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Highlights Of OEWatch For August 2020

August 31, 2020

Each month the US Army’s think tank the Foreign Military Studies Office (FMSO) publishes its open source OEWatch magazine as a free download on the APAN Community Network. OEWatch’s August issue runs 92 pages divided among five sections spanning Eurasia, the Indo-Pacific, MENA, Africa, and Latin America. Editorial duties are shared among Tom Wilhelm, Karen Kaya, and designer Thomas Tolare with input by a large pool of contributing writers.

As always, the Eurasia section’s scope makes for a rewarding perusal. The entry on page 3 updates the reader on further experiments with fully autonomous armored fighting vehicles for the Russian army. Another cool entry is on page 7 where advances in Russian rocket artillery are highlighted and on page 8 is a very nice feature on the Kamov Ka-29 helicopter and its supposed role in Arctic operations. The commentary by Sergey Sukhankin on pages 14-15 for serious observers of Russia’s economy and the role its energy resources have in it. In his essay, Sukhankin tries to make sense of the government’s “Energy Strategy 2035” and how feasible its goals are.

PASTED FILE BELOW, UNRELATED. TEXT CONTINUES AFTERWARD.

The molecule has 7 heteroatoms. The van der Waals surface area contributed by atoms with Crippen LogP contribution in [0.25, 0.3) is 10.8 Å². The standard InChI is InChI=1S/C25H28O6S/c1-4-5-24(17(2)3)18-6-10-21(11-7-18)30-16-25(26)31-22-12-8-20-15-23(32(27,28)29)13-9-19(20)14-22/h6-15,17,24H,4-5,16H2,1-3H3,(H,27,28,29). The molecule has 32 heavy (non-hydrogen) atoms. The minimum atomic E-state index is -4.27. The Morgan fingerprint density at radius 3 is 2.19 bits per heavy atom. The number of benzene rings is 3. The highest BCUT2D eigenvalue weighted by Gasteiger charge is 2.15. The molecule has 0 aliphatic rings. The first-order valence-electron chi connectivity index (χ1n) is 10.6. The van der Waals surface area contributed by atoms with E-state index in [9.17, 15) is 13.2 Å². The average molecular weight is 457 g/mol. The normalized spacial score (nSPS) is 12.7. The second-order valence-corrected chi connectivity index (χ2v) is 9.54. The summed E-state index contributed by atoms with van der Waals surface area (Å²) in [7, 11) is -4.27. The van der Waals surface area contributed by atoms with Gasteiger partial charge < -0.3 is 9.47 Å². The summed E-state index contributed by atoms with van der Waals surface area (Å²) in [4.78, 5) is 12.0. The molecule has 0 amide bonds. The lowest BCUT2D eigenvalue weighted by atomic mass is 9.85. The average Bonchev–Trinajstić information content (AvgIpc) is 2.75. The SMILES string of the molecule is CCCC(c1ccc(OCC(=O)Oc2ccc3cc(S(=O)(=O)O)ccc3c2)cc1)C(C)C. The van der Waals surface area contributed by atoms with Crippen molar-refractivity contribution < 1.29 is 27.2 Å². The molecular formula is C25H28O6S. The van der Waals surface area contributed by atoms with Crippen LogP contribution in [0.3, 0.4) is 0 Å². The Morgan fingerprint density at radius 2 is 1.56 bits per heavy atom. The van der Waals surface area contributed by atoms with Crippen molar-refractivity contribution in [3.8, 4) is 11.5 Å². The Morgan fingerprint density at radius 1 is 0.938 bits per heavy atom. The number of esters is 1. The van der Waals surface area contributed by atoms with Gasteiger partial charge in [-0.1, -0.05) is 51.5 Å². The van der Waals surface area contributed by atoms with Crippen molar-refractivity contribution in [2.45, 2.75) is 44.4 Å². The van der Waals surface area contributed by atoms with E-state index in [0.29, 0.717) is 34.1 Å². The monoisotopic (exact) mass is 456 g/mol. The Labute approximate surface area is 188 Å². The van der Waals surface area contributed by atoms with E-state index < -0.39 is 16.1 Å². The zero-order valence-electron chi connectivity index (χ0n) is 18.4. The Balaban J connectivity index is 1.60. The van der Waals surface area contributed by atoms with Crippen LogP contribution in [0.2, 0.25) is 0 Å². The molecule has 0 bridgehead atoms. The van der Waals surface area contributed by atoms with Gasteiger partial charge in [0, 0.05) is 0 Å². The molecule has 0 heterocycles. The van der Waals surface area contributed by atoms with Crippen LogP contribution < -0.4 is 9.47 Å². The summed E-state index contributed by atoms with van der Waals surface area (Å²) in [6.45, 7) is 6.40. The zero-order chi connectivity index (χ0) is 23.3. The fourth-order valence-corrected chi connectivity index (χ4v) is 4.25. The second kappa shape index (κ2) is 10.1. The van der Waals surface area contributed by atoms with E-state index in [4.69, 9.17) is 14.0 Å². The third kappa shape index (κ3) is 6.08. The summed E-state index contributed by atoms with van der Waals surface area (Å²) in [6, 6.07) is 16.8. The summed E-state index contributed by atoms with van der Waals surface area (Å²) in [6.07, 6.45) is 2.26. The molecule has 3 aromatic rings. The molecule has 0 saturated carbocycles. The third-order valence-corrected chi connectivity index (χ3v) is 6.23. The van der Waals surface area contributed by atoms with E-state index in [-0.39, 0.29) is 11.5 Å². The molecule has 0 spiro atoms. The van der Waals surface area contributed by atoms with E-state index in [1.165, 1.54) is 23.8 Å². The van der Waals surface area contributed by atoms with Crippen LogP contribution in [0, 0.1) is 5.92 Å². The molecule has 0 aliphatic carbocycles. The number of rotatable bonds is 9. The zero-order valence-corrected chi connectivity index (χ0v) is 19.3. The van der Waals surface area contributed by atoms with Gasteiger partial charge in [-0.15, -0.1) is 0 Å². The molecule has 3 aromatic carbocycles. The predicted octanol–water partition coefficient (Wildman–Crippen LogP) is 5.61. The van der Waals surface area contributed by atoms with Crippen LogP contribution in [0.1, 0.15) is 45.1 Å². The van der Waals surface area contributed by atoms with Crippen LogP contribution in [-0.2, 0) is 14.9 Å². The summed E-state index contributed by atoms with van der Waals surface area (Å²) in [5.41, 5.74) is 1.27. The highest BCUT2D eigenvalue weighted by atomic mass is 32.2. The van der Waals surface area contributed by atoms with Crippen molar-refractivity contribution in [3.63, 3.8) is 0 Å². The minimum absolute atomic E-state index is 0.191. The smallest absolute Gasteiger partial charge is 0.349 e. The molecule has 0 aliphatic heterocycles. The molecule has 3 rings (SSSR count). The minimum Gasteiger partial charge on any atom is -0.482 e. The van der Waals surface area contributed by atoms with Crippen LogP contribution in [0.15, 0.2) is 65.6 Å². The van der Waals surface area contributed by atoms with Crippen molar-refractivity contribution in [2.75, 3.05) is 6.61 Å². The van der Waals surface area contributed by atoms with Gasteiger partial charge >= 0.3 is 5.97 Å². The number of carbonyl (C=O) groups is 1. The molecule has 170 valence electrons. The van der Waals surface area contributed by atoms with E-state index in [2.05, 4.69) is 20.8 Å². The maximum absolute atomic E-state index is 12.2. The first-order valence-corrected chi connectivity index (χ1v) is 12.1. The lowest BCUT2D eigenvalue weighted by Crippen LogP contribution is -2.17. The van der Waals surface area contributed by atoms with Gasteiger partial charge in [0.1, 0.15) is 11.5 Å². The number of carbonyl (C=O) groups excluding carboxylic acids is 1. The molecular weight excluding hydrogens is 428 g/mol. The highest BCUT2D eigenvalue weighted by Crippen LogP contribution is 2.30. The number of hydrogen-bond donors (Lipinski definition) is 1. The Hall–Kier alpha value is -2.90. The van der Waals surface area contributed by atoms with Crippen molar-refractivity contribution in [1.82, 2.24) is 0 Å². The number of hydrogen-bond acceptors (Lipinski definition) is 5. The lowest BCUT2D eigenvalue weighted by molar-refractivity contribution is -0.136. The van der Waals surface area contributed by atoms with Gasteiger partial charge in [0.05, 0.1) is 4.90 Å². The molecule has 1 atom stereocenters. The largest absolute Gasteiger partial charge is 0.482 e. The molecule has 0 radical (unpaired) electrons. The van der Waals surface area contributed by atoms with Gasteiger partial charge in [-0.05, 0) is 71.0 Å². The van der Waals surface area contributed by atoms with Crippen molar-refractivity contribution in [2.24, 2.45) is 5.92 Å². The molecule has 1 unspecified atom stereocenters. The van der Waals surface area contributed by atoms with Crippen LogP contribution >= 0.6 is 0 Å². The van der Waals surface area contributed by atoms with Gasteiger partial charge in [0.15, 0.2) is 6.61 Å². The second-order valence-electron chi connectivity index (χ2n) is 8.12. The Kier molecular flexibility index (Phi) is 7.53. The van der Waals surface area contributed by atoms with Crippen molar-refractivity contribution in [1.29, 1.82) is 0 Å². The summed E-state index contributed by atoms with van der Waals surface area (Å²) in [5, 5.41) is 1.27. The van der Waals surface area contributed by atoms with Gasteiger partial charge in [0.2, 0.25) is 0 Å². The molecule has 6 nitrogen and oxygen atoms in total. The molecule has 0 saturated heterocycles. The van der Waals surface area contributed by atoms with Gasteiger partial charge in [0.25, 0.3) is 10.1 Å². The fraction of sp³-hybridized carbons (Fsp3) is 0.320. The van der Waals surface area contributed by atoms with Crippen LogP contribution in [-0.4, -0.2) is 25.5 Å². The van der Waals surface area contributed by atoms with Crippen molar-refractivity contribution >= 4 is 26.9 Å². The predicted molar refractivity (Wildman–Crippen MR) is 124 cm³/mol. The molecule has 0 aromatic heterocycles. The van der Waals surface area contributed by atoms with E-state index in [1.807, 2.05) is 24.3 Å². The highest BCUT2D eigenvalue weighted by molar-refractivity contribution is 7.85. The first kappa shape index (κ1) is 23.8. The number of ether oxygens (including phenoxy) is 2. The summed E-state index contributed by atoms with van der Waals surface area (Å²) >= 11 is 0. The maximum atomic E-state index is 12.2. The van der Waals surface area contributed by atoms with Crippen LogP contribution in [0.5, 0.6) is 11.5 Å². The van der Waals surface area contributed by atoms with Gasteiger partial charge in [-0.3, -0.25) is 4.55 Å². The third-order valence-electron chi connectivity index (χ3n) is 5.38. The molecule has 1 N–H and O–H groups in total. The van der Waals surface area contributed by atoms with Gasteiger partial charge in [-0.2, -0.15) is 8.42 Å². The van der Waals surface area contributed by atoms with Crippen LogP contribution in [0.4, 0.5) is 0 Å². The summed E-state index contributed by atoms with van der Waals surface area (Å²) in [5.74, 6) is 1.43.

The entries for the Indo-Pacific section offer a wealth of insight about China’s ever-growing military power. The best of them are packed between pages 33 and 39. A real standout is on page 37 that updates the reader on the BeiDou geomapping and navigation satellite network. Then on page 38 is an excellent guide to the PLA’s newest self-propelled artillery with a nice graphic to boot. The entry on page 42 is another gem as it tackles the brewing showdown between the West and China over who will control 5G tech.

The Middle East, North Africa section deserves serious browsing and starts off with a page length on page 51 about Turkey’s short-term geopolitical forecast in the post-COVID-19 era. The author picks apart the report from the foreign ministry’s own think tank about the important trends that will manifest in the first half of this decade. The rest of the entries are clustered around Iran and Turkey’s activities in the region.

The Africa section has two notable entries. The one on page 74 takes stock of Russia’s efforts at exporting civilian nuclear technology to Africa, which can raise its profile on the continent. The recent troubles of Mozambique with its local Islamic State insurgency are summarized on page 77.

The Latin America section is focused on domestic problems of South American states. Readers should download their own copies and find content that’s most relevant to their curiosity and interest.

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